By Karen Rubin
Travel Features Syndicate, goingplacesfarandnear.com
Responsible tourism means that travelers are sensitive to their impact –for good or bad – on the communities they visit. But with the onset of the coronavirus pandemic, “responsible” tourism has taken on additional dimensions.
And if the pandemic shuts down tourism altogether? What then? With travel and tourism accounting for one-sixth of the global economy and one out of 10 jobs, not to mention the benefits of bringing people together for mutual understanding and exchange of ideas, to reunite families and friends, and forge business connections, it is impossible to contemplate a world without travel. So the framework for travel and tourism must adapt, sustainably and responsibly.
Because of the self-selection aspect of sustainable, responsible tourism, intrepid travelers who most appreciate experiencing new places and cultures and feel most deprived by isolation, will likely be in the vanguard to return as soon as borders are open, bans are lifted. These travelers value travel experiences for their personal growth as well as the importance of engaging in mutual understanding and respect. They appreciate a broadened, global perspective and the value they bring toward the preservation of heritage and conservation of environments.
Costs will necessarily be higher because of capacity limits and added costs of providing the health protocols, and because of the ways people will likely choose to travel to feel more comfortable and confident: in small, private, customized units, in private cars or rented RVs, in private lodges or villas, or small riverboats or yachts instead of cruiseships the size of floating cities. Even chartering small airplanes instead of flying commercial. Quality over quantity.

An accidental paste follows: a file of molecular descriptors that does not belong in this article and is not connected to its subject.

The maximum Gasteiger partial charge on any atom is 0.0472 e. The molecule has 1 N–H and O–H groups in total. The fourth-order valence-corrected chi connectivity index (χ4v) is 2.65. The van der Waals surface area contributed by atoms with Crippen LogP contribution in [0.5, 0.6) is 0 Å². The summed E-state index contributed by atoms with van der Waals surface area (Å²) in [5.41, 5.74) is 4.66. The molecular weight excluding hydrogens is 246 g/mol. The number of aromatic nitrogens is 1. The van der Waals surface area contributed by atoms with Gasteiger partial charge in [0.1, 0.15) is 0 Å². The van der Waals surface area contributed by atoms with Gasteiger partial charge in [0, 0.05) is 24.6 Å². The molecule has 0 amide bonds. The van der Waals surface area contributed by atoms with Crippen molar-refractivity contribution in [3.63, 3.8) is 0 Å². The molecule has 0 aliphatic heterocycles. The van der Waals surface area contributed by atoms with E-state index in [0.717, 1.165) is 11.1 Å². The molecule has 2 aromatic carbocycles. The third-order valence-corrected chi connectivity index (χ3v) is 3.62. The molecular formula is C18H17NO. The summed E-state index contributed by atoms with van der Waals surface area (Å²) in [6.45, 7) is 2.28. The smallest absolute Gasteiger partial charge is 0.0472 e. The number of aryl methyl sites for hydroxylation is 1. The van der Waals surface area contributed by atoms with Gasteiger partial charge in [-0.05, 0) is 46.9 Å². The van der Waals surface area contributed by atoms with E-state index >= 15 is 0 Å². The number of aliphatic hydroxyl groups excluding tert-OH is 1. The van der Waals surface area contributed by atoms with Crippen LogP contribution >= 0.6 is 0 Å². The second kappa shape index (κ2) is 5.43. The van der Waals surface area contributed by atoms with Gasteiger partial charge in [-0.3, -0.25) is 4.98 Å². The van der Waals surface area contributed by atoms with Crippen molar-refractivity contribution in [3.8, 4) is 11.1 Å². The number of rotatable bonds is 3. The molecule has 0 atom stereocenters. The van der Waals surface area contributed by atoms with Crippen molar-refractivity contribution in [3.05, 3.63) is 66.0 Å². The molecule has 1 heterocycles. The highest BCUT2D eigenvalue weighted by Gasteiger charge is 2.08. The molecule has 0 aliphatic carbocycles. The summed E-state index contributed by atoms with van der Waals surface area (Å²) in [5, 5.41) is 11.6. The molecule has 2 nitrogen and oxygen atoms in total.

Moving into the post-pandemic world, there is also a sense, then, that “mass tourism” that has developed since the advent of the Jet Age of the 1960s – may be at least temporarily altered or halted.
Capacity limitations mean that people will have to do a lot more advance planning – getting advance purchase tickets, for example, to museums, exhibits, performances, attractions.
Fewer numbers will help the cause of sustainability and protecting fragile places from overtourism, while restoring vacation travel (once accompanied by the term, “once-in-a-lifetime”) as a special, cherished experience. Bucket lists will be longer and take longer to fulfill. People will “travel slowly” – staying put in places.
But sustainability means that destinations and must also innovate to address the new reality. For example, mountain and beach retreats are making a pitch to the emerging market of “digital nomads” – people who have the ability to leave their urban apartments and work or study virtually anywhere in the world. Lodges in the Catskills, Adirondacks, and Hamptons, for example, have positioned themselves to take advantage. Several Caribbean islands and Barbados are gearing up to accommodate these digital nomads, upgrading internet, especially as a new wave of coronavirus may make it less appealing to be locked down in Manhattan apartment than a beach resort.
There is more focus on luxury market – people who can afford the private lodges, chartered planes, private transfers, private guides and staff and venture into uncrowded or secluded spaces, and likely involve more forays into nature, the great outdoors, safe but wild places.
Trips will be fewer and farther between but longer, more intentional, more significant and more precious – family reunions, multigenerational safaris, or organized around important milestones, and be enriched with meaningful experiences.
So what can travelers look forward to?
Like the re-imagining of health care, infrastructure, and work places to accommodate this pandemic and whatever future ones lurk, so too can the travel and tourism infrastructure use this crisis to “build back” with climate change, sustainability and social responsibility in mind.